that. OLBERMANN: It was just easier to do it. LLOYD: Yes. OLBERMANN: In some way. Well, let’s close
out on some happier notes. Playing tennis with Charlie Chaplin and he
wouldn’t wear his eyeglasses? LLOYD: Well, yes. You know we actors, we have
our vanity. I wear mine though, because I want to win more than be a good actor, you
see. And Charlie – that is to say he would stay on the baseline. There he is on the baseline.
He could see the ball well. But if he went to the net, the ball was upon him so quickly
that he couldn’t focus. So he wouldn’t wear his glasses and therefore, could never go
to the net in doubles. OLBERMANN: And what he said to you when you
were rallying against him in one of your matches – what you heard him say to himself actually? LLOYD: In a given game, he was well ahead
in the game and his lead began to decrease. I got within one point of tying him in that
game. And I heard him muttering to himself as he went to the baseline to pick up a tennis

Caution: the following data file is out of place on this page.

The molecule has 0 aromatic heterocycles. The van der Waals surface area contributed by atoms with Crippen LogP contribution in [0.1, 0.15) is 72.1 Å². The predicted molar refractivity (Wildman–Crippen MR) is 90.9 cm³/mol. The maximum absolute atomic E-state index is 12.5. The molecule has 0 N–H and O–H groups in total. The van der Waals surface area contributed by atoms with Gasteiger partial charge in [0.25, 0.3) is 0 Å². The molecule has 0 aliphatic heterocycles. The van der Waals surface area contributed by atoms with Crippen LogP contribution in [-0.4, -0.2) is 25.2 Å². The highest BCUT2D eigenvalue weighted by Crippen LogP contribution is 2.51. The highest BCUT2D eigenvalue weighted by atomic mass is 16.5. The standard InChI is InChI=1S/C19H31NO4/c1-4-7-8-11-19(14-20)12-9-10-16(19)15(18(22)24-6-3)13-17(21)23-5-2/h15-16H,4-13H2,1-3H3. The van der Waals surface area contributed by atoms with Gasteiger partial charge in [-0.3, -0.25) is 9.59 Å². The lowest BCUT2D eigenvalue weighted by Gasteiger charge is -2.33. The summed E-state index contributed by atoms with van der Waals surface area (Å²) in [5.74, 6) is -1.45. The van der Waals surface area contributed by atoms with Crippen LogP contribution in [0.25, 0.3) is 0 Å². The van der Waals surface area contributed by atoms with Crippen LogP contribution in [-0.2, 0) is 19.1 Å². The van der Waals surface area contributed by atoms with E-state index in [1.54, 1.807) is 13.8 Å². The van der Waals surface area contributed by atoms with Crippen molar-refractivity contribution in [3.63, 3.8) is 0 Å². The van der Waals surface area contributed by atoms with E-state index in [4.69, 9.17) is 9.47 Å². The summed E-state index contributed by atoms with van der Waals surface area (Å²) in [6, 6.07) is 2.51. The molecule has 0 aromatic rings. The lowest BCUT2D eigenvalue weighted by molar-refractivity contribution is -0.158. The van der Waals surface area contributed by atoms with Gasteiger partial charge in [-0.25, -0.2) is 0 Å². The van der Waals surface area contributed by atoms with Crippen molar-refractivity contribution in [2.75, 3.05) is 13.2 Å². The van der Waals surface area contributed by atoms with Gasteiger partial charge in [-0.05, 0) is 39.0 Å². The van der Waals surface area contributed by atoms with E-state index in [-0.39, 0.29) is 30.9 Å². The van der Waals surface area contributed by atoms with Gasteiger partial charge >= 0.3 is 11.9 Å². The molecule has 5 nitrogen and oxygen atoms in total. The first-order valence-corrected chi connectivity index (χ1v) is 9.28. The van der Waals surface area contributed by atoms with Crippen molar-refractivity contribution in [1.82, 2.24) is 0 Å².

ball; Charlie, he said to himself, take all the success you can get. OLBERMANN: Marvelous. Much of what we have
left out is in the documentary “Who Is Norman Lloyd.” There is the obviously named website
for additional info. It is playing at the moment at the film forum here in New York
City. Norman Lloyd himself will be playing at a tennis court adjoining his home first
of next week probably. You have honored me with your presence, sir. Thank you. LLOYD: It has been an honor to be here. OLBERMANN: Thank you. That is Countdown for
this the 1,677th day since the declaration of mission accomplished in Iraq. From New
York, I’m Keith Olbermann, good night and good luck.